Robert Menendez has partnered with Sen. Mark Kirk (R-IL) to push an Iran sanctions bill over the strong objections of the White House, our nation's diplomats, many of his own colleagues and the intelligence community. If passed, the Menendez-Kirk bill would violate the interim nuclear deal with Iran and cripple prospects to resolve the nuclear impasse peacefully.
Jihadist-jittery governments are increasingly buying Assad's argument that a rebel victory will turn Syria into a haven for extremism and foment regional instability. What they fail to realize is that Assad is duping them into choosing between one extremist future for Syria and another.
Nobody is saying it's a sure thing or suggesting lifting all sanctions today. Nobody is saying "let's just trust Iran." What serious, responsible people are saying is: This is an opportunity we cannot afford to waste.
Although the UN does important humanitarian work, it is overgrown with the weeds of a dysfunctional bureaucracy and spineless leadership, and has become a watering hole for states that are prepared to sanction sex discrimination and extremist ideology without fear of serious challenge by the world body.
For many travelers exploring the far reaches of our planet, it's tempting to focus exclusively on the sights, museums, beaches, and bars while overlooking the very thing that breathes life into these amazing places: the people.
Intriguingly, the most immediate challenge to Iran's nuclear deal does not emanate from the six world powers (P5+1) but in making a deal with the hardliners who have made advances in their cause over the past few weeks. This trend is increasing across the country.
Ensuring peaceful resolution of Iran's nuclear issue, by supporting the interim agreement to eventually culminate in a comprehensive solution, and marshaling nuclear safety efforts in the Persian Gulf constitute realization of what Eisenhower promised the world some 60 years ago in the "Atoms for Peace."
This word is used to isolate, to insult, to marginalize. It has a devastating impact on geopolitical and societal levels, as well as within personal relationships, yet we continue to use it every day. This four-letter word is T-H-E-M.
Syria's destruction and the catastrophic events there are the result of trying to bring about regime change by military intervention.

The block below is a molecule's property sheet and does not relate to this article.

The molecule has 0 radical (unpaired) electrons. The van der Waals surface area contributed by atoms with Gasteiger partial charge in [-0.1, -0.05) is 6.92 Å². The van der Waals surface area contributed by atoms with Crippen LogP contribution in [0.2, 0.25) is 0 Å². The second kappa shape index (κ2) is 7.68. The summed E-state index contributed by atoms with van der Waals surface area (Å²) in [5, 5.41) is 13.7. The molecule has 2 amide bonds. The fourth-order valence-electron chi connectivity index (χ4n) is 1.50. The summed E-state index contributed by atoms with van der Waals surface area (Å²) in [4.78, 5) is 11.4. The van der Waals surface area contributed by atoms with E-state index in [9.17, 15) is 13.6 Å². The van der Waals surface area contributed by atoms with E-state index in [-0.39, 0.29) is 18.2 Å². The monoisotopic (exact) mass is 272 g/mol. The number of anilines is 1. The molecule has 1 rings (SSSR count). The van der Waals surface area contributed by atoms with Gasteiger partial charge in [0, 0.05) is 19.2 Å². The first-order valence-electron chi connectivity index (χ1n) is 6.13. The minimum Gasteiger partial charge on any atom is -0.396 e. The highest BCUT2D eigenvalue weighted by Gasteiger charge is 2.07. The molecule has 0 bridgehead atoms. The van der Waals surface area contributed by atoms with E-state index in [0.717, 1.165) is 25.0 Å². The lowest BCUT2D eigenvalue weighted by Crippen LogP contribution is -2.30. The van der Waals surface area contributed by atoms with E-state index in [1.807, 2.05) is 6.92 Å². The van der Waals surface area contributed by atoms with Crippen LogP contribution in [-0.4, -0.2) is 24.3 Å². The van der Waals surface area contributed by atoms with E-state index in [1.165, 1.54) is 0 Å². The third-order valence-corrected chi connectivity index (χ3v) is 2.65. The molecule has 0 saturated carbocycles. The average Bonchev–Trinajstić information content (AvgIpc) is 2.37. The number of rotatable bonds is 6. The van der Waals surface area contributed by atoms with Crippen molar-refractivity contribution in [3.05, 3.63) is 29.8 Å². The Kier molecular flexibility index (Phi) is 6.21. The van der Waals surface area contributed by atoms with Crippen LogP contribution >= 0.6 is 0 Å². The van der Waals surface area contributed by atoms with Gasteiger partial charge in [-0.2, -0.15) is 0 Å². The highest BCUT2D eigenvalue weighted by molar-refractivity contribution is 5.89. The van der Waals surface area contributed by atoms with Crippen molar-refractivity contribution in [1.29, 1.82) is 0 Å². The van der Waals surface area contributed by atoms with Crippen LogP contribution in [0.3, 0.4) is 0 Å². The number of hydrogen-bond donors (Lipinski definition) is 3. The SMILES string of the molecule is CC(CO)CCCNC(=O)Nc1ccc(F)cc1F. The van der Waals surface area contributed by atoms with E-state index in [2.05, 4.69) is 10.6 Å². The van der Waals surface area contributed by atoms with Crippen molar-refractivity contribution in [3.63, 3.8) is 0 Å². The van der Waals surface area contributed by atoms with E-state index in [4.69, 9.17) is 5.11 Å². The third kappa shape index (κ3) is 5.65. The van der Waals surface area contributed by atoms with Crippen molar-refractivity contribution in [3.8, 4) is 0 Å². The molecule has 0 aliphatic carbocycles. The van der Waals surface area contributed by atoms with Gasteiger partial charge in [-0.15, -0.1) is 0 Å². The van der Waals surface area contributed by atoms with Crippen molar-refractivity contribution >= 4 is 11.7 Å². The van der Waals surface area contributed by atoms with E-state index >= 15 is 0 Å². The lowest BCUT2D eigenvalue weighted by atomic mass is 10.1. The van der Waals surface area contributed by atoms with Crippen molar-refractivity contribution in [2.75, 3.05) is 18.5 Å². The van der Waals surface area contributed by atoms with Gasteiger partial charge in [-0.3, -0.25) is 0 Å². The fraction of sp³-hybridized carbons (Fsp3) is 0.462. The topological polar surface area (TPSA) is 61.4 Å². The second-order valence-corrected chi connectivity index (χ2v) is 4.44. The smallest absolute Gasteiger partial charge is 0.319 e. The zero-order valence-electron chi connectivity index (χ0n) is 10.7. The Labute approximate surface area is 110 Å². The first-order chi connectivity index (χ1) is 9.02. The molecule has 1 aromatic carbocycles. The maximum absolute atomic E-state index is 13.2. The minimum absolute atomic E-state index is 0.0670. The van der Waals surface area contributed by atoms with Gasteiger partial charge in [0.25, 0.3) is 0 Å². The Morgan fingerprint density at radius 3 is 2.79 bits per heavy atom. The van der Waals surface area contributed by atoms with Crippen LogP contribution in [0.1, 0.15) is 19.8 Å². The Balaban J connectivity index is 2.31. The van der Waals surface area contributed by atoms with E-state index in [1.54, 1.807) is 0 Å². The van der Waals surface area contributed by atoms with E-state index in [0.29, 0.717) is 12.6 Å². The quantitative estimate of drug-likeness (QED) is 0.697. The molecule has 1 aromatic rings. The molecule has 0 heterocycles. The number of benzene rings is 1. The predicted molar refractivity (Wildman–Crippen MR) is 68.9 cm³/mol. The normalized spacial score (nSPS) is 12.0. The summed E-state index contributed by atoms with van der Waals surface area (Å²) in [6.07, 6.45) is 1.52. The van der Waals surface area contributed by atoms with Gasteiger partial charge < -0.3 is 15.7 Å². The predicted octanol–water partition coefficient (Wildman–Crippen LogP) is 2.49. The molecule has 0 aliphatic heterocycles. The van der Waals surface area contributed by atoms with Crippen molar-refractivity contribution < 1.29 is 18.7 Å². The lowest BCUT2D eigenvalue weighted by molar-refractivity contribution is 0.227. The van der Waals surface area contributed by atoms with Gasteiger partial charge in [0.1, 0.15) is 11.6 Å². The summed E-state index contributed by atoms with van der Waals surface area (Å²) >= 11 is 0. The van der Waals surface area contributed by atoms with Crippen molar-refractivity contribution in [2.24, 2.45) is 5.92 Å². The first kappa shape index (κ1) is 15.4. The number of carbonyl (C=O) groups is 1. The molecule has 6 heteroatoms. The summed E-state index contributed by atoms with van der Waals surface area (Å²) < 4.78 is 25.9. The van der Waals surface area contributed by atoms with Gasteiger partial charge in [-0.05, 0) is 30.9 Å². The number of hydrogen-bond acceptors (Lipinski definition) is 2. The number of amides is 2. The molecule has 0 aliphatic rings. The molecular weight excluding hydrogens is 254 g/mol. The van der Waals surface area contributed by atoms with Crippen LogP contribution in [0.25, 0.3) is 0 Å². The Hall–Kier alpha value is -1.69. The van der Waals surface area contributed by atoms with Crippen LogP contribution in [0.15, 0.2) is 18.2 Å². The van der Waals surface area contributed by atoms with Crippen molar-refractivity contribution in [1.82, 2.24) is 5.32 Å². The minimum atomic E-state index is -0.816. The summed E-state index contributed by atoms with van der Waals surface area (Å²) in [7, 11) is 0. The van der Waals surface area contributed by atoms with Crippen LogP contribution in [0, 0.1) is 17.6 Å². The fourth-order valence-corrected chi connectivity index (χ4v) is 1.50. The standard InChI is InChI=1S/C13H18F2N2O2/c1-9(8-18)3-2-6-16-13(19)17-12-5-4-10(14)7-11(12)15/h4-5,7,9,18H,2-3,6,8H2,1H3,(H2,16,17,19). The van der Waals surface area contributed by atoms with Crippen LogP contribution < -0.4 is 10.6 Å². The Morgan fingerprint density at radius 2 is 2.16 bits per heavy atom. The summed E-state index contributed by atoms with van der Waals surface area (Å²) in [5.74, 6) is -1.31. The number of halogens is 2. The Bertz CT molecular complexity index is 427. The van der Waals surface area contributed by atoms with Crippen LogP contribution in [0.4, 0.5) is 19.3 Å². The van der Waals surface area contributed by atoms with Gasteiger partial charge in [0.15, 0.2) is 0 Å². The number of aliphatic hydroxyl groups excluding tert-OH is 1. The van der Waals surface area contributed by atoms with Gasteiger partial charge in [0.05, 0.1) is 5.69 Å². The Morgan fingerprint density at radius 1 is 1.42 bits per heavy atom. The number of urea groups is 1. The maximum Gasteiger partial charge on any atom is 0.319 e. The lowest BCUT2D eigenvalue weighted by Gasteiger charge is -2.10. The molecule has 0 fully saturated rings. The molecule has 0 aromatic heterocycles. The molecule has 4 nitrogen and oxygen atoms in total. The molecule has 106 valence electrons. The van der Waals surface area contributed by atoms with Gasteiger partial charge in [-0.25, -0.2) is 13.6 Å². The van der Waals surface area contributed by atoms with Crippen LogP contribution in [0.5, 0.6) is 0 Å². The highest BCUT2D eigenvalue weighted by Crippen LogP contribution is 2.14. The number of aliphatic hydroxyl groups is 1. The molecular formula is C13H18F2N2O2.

A rather new element of Iran's paradoxical society is visible in some homes: cohabitation of unmarried couples. A small group of young, and a smaller group of elder avant-garde intellectuals and artists have always chosen this lifestyle over the past 30 years but, according to Iranian officials, it is on the rise.
President Barack Obama's vacation schedule reflected the reality of this holiday season in which Christmas and New Year's Day each fell upon a Wednesday, with long weekends bleeding into long weekends. Now he's back and so is the working new year, at last functionally upon us, which will be odd and intriguing.
One of the many serious issues the planet faces is whether or not Iran's nuclear program is to develop weapons or to be able to turn on a switch for l...
It's always intriguing when the Newspaper of Record, even tacitly and buried inside an article, acknowledges that a U.S. policy it once trumpeted as vital to the nation's security turned out to be an unmitigated disaster.
Several actors in the Middle East are taking advantage of the determination of the United States not to get drawn into the region's battlefields by im...
We are at a potential cusp, a transformational moment in the Gulf and the Middle East where détente with Iran could radically change the geopolitics and economics of the region. The opportunity should not be missed.
Last year ended with some momentum toward ending the standoff over Iran's nuclear program. If a comprehensive agreement can be forged this year, it will be a major step toward freeing the world of the costly and dangerous burden of nuclear weapons.